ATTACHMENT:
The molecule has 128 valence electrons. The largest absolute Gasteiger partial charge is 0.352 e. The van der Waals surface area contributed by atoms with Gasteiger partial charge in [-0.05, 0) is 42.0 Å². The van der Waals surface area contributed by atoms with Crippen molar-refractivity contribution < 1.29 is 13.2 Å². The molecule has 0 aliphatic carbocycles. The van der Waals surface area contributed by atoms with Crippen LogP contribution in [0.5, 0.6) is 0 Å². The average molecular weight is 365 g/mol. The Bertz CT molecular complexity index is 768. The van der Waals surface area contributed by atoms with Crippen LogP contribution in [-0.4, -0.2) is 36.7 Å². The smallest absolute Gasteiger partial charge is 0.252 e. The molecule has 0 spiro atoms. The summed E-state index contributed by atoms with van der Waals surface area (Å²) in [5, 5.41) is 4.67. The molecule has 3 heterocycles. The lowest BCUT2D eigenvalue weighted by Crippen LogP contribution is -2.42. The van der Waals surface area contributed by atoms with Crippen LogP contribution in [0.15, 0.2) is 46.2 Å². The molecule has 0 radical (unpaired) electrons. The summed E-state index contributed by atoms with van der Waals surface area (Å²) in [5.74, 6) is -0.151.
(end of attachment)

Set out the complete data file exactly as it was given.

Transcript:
The molecule has 128 valence electrons. The largest absolute Gasteiger partial charge is 0.352 e. The van der Waals surface area contributed by atoms with Gasteiger partial charge in [-0.05, 0) is 42.0 Å². The van der Waals surface area contributed by atoms with Crippen molar-refractivity contribution < 1.29 is 13.2 Å². The molecule has 0 aliphatic carbocycles. The van der Waals surface area contributed by atoms with Crippen LogP contribution in [0.5, 0.6) is 0 Å². The average molecular weight is 365 g/mol. The Bertz CT molecular complexity index is 768. The van der Waals surface area contributed by atoms with Crippen LogP contribution in [-0.4, -0.2) is 36.7 Å². The smallest absolute Gasteiger partial charge is 0.252 e. The molecule has 0 spiro atoms. The summed E-state index contributed by atoms with van der Waals surface area (Å²) in [5, 5.41) is 4.67. The molecule has 3 heterocycles. The lowest BCUT2D eigenvalue weighted by Crippen LogP contribution is -2.42. The van der Waals surface area contributed by atoms with Crippen LogP contribution in [0.15, 0.2) is 46.2 Å². The molecule has 0 radical (unpaired) electrons. The summed E-state index contributed by atoms with van der Waals surface area (Å²) in [5.74, 6) is -0.151.